Pink in Tech - Women Taking Over The Tech World
The whole event was an adventure which started by trying to figure out my way around a huge construction site, in order to get to the actual location of the event. Turns out I wasn’t the only one having a hard time finding it. On my spree of asking everyone around for directions, I teamed up with two other women, one of whom turned out to be one of the speakers, Rikke Biehl, Founder & CEO of Delogue.com. After a few twists and turns, we managed to find the lovely building. The room of the event was a small, cozy, wood decorated and highly welcoming space.
As we were told in the beginning, tech meetings do not always have to feel masculine, with beers and pizza – and Pink in Tech proved so: we were welcomed with white wine and treated with delicious sushi during the break.
Pink in Tech targets women who plan to or already have a startup, but don’t be fooled by the name: there was no pink involved. Rather, I was part of a meeting with successful, down to earth women. The whole thing did have a girly vibe: that feeling of being in a room with a couple of girlfriends (30 of them in this case), talking about serious stuff all in a cozy atmosphere. I believe I just experienced the tech girls version of hygge.
Only 26 % of Workers in IT are Women
Statistics show that while 51% of the workforce is represented by women, only 26% work in IT, 3% of tech companies are founded by women and 6, 5% of tech companies have CEOs as women.
However, you should not be discouraged, because as Heidi Lindegaard, leader of the startup program at IBM said “Society can benefit from female entrepreneurs”. As proof serve the 3 inspirational women who have their own companies: Rikke Biehl, founder and CEO of Delogue.com, Dorte Damgaard Sejthen, founder and CEO of Filihood and Sussi Bianco, who has her own consulting company. Each of the businesswomen brought their own interesting contribution to the event.
Priorities are Imporant as a Startup
Rikke summarized the most important elements to consider when having a startup company, namely have a minimum viable product, create value, both while making money. What that implies is that you should establish your priorities: make sure you have a viable product, but put great emphasis on users, since they are the ones you aim at reaching. If you have an online platform, user testing is essential: the better you understand the needs your customers have, the better you can serve those needs.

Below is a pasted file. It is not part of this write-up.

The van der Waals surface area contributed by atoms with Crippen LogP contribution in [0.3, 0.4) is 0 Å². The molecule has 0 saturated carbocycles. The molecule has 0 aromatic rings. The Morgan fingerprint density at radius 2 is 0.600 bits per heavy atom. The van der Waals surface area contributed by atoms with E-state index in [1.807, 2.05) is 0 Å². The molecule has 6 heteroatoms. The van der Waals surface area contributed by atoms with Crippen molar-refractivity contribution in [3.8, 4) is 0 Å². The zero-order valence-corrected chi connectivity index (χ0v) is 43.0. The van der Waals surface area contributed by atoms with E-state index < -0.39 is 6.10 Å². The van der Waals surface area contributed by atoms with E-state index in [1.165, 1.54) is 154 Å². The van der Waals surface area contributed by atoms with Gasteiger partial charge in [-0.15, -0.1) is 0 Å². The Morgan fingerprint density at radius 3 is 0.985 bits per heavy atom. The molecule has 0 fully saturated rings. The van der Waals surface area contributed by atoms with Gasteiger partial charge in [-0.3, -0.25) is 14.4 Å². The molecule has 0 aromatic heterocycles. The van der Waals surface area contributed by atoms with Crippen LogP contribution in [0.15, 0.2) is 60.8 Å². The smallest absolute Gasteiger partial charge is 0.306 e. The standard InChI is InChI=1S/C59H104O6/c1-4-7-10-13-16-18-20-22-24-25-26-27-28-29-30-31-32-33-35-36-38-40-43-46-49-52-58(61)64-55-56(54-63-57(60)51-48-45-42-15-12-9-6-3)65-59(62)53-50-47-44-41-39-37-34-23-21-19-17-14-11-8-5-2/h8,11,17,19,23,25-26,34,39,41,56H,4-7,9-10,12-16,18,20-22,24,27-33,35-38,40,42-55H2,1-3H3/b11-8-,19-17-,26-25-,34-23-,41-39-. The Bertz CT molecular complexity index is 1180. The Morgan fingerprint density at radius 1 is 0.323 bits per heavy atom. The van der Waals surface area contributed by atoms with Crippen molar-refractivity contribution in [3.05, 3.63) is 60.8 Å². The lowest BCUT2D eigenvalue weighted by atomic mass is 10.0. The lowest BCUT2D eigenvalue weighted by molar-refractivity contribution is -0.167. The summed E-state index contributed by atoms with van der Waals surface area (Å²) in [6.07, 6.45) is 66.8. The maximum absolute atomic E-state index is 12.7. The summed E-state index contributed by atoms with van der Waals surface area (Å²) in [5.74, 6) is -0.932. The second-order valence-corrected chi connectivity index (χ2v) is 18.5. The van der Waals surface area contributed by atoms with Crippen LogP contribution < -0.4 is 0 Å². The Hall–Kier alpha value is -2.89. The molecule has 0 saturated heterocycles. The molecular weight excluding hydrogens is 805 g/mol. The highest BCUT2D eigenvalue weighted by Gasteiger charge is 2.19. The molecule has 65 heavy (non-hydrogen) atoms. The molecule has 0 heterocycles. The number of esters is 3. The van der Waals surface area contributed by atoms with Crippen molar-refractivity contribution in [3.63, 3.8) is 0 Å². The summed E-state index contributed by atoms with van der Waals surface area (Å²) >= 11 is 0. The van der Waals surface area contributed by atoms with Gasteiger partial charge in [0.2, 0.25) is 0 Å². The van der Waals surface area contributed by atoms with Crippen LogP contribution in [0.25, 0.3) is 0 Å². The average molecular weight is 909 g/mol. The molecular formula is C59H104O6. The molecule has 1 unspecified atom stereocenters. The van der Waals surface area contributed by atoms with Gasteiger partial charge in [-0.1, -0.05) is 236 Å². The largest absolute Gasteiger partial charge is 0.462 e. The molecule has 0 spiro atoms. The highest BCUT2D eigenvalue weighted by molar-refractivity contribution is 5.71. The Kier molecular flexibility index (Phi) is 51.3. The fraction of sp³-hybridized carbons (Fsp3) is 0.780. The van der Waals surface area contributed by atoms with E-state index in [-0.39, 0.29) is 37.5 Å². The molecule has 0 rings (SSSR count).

There will come a time where you will have to ask yourself: what are more important, sales or investors? It is difficult to satisfy everyone, and sometimes your investors will have ideas or expectations which you know your customers might not be very attracted towards. Nonetheless, investors are important and you should aim at keeping them close, but at the same time do not be too dependent on them. This is why the emphasis on users: they are your customers and they can help you increase your profit, thus not having to rely only on investors.
Businesses must fulfill needs
Dorte taught us a very important lesson: businesses appear as a prerequisite for fulfilling certain needs. She wanted a single platform where she could keep track of all the important moments in her children’s lives, and when she couldn’t find such a platform, she decided to make one, her Filihood App.
Dorte also mentioned the importance of users, but puts a bigger emphasis on the team you’re working with. Having the right people around, who understand your vision and know how to implement it properly will save you a lot of time and money.
Numbers are Important in the business world
Finally, Sussi brought a whole new perspective on numbers and their importance in the business world. Have you noticed how most people, when asked about their jobs respond by stating how great it is and how much they love it? Well, that is not the way to do it.
Sussi found out both through her personal experience and several other vicarious experiences, that people will pay more interest to numbers, concrete facts. Instead of saying that she works with women who help each other by sending emails and giving advice on business issues, Sussi discovered it was far more effective to say she works in an organization with over 1000 female entrepreneurs who consult each other.
All in all, many things were learnt and it was inspiring to see so many women with entrepreneurial spirit not afraid to go out in the world and present their ideas.
This article was written based on the event: Pink in Tech